PR-ing your event

By April 13, 2017Event Management


Event Management is an exciting part of our job.  There’s nothing better than the thrill of seeing an idea for an event start to take shape and ultimately become an attraction for delegates or visitors to attend.

An event is only successful if you get the people you want attending. So to achieve that, you need to get your messages out to as wide an audience as possible. The more people who know about the event, why you are hosting it and what you are seeking achieve, the more delegates or visitors you will attract.

Not to mention in the longer term when you’re planning to create a similar event in the future, knowing that how you communicate during this one, can attract key contributors and speakers who want to be involved in your next one.

Anyone who has ever staged an event will appreciate that there is a lot of activity that goes on in the background to ensure that the event day itself is as hassle free as possible. That doesn’t happen by luck. It’s about a dedicated team working together to make it happen and PR and media relations plays a key role.

In terms of how PR can help you raise the profile and maximise interest in your event, here’s my top 5 tips:

  1. Speak to your press officer or comms team as early as possible. It’s never too early and they can check what else is happening that day, feed into all the other marketing promotions and crucially start to identify key audiences, speakers and contributors you’d want to be part of the event.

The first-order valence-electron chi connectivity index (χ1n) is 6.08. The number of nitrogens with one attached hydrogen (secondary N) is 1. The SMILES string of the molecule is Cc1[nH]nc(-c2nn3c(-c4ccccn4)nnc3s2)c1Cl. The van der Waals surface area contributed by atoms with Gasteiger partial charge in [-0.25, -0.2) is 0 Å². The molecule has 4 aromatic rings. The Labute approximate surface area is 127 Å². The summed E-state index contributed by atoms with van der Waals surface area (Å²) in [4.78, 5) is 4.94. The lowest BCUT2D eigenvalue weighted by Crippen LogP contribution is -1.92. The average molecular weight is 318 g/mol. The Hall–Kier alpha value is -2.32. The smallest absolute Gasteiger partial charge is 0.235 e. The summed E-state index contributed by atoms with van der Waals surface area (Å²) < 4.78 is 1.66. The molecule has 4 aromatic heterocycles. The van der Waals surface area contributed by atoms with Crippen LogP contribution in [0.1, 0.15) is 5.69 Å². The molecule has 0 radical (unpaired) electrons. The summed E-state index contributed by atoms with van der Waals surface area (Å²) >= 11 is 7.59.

1. Invest time and resource in a strong image. If you have a good picture at the outset, it can be reused and become synonymous with the event as you start to promote the various attractions or speakers and issues being covered.
  1. Segment your traditional and social media audiences and prioritise your activity. Remember some of the niche publications have a deadline of 3 months before publication date, so to engage effectively with them you need to be having conversations with them 4 to 5 months out from your event date.
  1. Mine all aspects of the planning process to identify good stories. Aside from the contributors and speakers, think wider; are you using local contractors/apprentices, is there a specific bit of kit you need made bespoke or shipped in; is there a survey you could conduct before the event to feed into the debate on the day etc.
  1. Finally, invest time in contingency planning and testing your plan in situ. Hopefully it will be completely unused on the day, but having clear lines of communication in the event of potential scenarios, which could throw off or at worst close-down your event, are crucial. Not least because you may have invited the media along and in the unlikely event of anything going significantly wrong, they’d have a ring-side seat to report it all live.

Once you’ve done all that, you can enjoy the event, safe in the knowledge that you’ve anticipated and prepared for the worst and look forward to presenting your large, targeted and positive, post-event coverage report to your happy client.

Elaine McKean is the Managing Director of Indigo.

You can hear Elaine’s comments from the PA & Venue Expo Edinburgh 2017 on the importance of PR for events above.